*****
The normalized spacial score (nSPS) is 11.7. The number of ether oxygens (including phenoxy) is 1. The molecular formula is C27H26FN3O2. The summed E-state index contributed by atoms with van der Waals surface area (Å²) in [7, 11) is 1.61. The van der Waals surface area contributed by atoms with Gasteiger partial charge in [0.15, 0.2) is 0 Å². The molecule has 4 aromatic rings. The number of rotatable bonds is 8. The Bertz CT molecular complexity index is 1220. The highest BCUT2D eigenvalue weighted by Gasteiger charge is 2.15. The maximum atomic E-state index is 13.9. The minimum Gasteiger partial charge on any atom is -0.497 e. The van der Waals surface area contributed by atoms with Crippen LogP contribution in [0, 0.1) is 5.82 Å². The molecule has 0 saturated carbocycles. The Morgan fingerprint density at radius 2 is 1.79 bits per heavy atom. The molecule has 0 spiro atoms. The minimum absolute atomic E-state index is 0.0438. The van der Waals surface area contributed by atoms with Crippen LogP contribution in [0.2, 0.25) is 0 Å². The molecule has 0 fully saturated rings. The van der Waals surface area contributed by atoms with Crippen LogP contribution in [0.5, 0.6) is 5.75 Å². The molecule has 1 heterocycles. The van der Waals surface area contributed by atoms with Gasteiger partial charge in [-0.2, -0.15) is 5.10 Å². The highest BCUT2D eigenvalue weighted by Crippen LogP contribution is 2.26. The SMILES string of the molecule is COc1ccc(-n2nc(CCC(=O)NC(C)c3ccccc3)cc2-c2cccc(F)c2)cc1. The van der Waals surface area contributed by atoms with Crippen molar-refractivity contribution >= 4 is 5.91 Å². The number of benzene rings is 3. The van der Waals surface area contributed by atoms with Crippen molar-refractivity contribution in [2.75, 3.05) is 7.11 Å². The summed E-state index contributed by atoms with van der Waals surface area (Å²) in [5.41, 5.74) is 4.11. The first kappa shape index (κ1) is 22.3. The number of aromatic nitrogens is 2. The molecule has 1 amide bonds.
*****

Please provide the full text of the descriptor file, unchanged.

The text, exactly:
The normalized spacial score (nSPS) is 11.7. The number of ether oxygens (including phenoxy) is 1. The molecular formula is C27H26FN3O2. The summed E-state index contributed by atoms with van der Waals surface area (Å²) in [7, 11) is 1.61. The van der Waals surface area contributed by atoms with Gasteiger partial charge in [0.15, 0.2) is 0 Å². The molecule has 4 aromatic rings. The number of rotatable bonds is 8. The Bertz CT molecular complexity index is 1220. The highest BCUT2D eigenvalue weighted by Gasteiger charge is 2.15. The maximum atomic E-state index is 13.9. The minimum Gasteiger partial charge on any atom is -0.497 e. The van der Waals surface area contributed by atoms with Crippen LogP contribution in [0, 0.1) is 5.82 Å². The molecule has 0 saturated carbocycles. The Morgan fingerprint density at radius 2 is 1.79 bits per heavy atom. The molecule has 0 spiro atoms. The minimum absolute atomic E-state index is 0.0438. The van der Waals surface area contributed by atoms with Crippen LogP contribution in [0.2, 0.25) is 0 Å². The molecule has 0 fully saturated rings. The van der Waals surface area contributed by atoms with Crippen LogP contribution in [0.5, 0.6) is 5.75 Å². The molecule has 1 heterocycles. The van der Waals surface area contributed by atoms with Gasteiger partial charge in [-0.2, -0.15) is 5.10 Å². The highest BCUT2D eigenvalue weighted by Crippen LogP contribution is 2.26. The SMILES string of the molecule is COc1ccc(-n2nc(CCC(=O)NC(C)c3ccccc3)cc2-c2cccc(F)c2)cc1. The van der Waals surface area contributed by atoms with Crippen molar-refractivity contribution >= 4 is 5.91 Å². The number of benzene rings is 3. The van der Waals surface area contributed by atoms with Crippen molar-refractivity contribution in [2.75, 3.05) is 7.11 Å². The summed E-state index contributed by atoms with van der Waals surface area (Å²) in [5.41, 5.74) is 4.11. The first kappa shape index (κ1) is 22.3. The number of aromatic nitrogens is 2. The molecule has 1 amide bonds.